So you have a few things you need to get from point A to point B, and they’re far too big to fit in your car. It’s time to get a trailer. Trailers make it easy to transport even the most cumbersome of items to your destination, but they can also be a bit tricky.
How do you properly load a trailer? When you’re driving, how do you stay safe on the road? We’re here to answer those questions. Read on to learn more!
1. Take Your Time to Measure
You’ve heard the phrase “measure twice, cut once” before, right? While we’re not going to be doing any cutting, “measure twice, load once” is the rule of thumb you want to go by. Unless you want to take multiple trips to your destination, you’re going to want to measure everything carefully before you start loading up your trailer and hitting the road.
Consider doodling out a plan for your trailer (including the ideal measurements of the trailer or the actual measurements if you’ve already gotten one). Then, measure all of your items and consider how they’re going to fit. Think of it like you’re playing Tetris and the trailer is the game board while your belongings are the individual Tetris blocks.
Remember that you’ll have both horizontal and vertical space to work with.
Even measure the small objects. Don’t forget to measure weights (at least approximately) as well. There are weight limits for trailers and for the cars that are towing them.
2. Find the Right Trailer
Once you have your measurements, it’s time to find a trailer that’s the right size to haul all of your belongings.
The trailer has to be big enough for your things but small enough for your vehicle to tow it. Luckily, finding a good custom cargo trailer is easy. Contact your local trailer rental company and discuss your needs with the employees. They should be able to point you in the right direction.
When you get your trailer, give it a quick inspection to make sure it’s in good condition and that it meets all of your specifications.
3. Park the Trailer on a Level Surface
When you’re getting ready to load your items into the trailer, make sure that it’s parked on a completely level surface and that the safety brake is on. The last thing you want is for the trailer to move while you’re trying to load it.
If you feel the trailer move at all while you’re loading it, stop and make sure it’s stable. This could turn into a dangerous situation quickly.
4. Make Sure Everything Is Secure
Now it’s time to actually load the trailer. This is going to be tedious, but doing it right is important. You don’t want anything to break or fall off. It’s extra important if you’re using an open trailer instead of a closed one. If something falls, it can put other drivers at risk.
Start with the largest and heaviest objects first. Then you’ll add more objects around them. The heaviest objects should also be on the bottom if possible.
60% of the weight inside the trailer should be in front of the axle while 40% can be behind. This should keep the trailer more stable. There are some exceptions to this rule, but with conventional trailers, it’s good to stick to it.
Tie down large and heavy objects. You don’t want them shifting around while the trailer is on the road, especially if it’s open.
Lightweight cargo can go on top of heavier items. Tie down anything that isn’t completely secure.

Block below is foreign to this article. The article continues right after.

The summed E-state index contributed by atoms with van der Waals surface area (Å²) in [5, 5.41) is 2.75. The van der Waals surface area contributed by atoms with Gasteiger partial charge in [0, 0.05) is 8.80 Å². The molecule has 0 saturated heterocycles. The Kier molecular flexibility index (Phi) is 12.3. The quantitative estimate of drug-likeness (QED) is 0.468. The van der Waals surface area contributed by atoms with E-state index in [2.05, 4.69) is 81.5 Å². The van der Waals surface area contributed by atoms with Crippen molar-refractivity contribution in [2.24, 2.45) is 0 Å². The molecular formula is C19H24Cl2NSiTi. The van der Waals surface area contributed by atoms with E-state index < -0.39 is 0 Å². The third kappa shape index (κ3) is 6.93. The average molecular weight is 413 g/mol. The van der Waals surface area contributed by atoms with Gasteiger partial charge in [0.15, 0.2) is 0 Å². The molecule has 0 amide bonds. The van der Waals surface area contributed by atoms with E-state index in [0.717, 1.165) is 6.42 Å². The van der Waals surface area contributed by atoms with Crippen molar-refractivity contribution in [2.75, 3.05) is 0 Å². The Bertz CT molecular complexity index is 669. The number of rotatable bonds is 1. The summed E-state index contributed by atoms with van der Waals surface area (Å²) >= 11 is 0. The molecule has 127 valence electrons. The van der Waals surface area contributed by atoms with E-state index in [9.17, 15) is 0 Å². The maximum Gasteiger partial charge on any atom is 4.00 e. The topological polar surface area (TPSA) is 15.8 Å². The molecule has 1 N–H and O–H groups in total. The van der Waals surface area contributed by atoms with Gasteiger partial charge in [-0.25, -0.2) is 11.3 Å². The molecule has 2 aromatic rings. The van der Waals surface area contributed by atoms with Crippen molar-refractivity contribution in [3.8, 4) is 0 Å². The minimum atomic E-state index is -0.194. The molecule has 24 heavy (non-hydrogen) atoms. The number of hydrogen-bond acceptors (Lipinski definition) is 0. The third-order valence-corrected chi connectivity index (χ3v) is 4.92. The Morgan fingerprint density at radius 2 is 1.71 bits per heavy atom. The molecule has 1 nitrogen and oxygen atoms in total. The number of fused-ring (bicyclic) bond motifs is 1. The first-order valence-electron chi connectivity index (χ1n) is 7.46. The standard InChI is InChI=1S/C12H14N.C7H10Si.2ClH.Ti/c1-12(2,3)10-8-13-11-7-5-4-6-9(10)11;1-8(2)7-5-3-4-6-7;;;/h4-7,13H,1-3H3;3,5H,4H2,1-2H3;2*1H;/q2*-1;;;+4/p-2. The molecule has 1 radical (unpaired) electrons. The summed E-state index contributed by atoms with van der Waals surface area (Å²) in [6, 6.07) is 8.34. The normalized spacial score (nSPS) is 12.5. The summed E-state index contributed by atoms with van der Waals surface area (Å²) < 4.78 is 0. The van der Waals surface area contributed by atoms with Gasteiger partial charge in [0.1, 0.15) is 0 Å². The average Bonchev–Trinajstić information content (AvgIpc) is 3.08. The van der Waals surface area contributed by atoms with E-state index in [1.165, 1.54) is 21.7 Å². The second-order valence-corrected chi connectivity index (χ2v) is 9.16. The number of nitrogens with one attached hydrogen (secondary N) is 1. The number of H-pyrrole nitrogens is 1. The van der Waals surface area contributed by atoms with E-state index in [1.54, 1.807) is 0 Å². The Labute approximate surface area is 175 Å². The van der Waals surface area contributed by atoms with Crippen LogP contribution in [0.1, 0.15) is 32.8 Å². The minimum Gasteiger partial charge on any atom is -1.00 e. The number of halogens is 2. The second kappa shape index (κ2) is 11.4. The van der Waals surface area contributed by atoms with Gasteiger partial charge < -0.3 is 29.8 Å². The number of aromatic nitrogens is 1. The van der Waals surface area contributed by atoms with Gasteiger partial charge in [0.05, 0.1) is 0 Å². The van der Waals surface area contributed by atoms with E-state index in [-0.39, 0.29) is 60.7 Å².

5. Double-Check Everything Before Driving
Once everything is packed up, it’s time to hit the road, right?
Not so fast! You want to double-check everything before you start driving. At the end of the day, this is going to be a more dangerous drive than you’re used to if this is your first time hauling a trailer behind you.
Turn on your car or truck and make sure your trailer lights are working. Cars behind you may not be able to see your normal brake lights, so the trailer lights will keep everyone safer on the road.
If you have space, drive on your driveway or an underused road before you get onto the highway or on busier roads. You’ll be able to get a feel for what driving with a heavy trailer is like. This is tricky if you live in an apartment in a dense area, but do your best to find a clear space to drive. You’ll also then have the ability to stop and check on your belongings to make sure you’ve secured them properly.
6. Drive Carefully
Now more than ever you want to be careful on the road.
Don’t start your trip if you’re at all sleepy. Sleepy driving can be dangerous during the best of times, but it’s even worse when you’re hauling something heavy behind your car. You also need to avoid distracted driving. No phone calls, rowdy passengers, texting, or eating while you’re driving. Keep both hands on the wheel at all times.
Maintain a steady speed of around 55 miles per hour or less. If you’re on a highway with a higher speed, do not go beyond the speed limit. People will understand you going slower if you have a trailer, but make sure you’re not putting other people at risk by going too slow. Try to keep up with traffic.
Avoid any sharp turns. Your trailer may whip around or even tilt over. Slow down before taking a turn.
It will be harder for you to stop when you’re driving with a trailer behind you. Keep that important detail in mind.
Are You Ready to Load Your Trailer?
Loading a trailer and getting it from point A to point B can be tricky. Keep these tips in mind when you’re preparing your belongings, loading them, and finally hitting the road. Remember, safety is key, so don’t skip any steps to save time! You’ll regret it.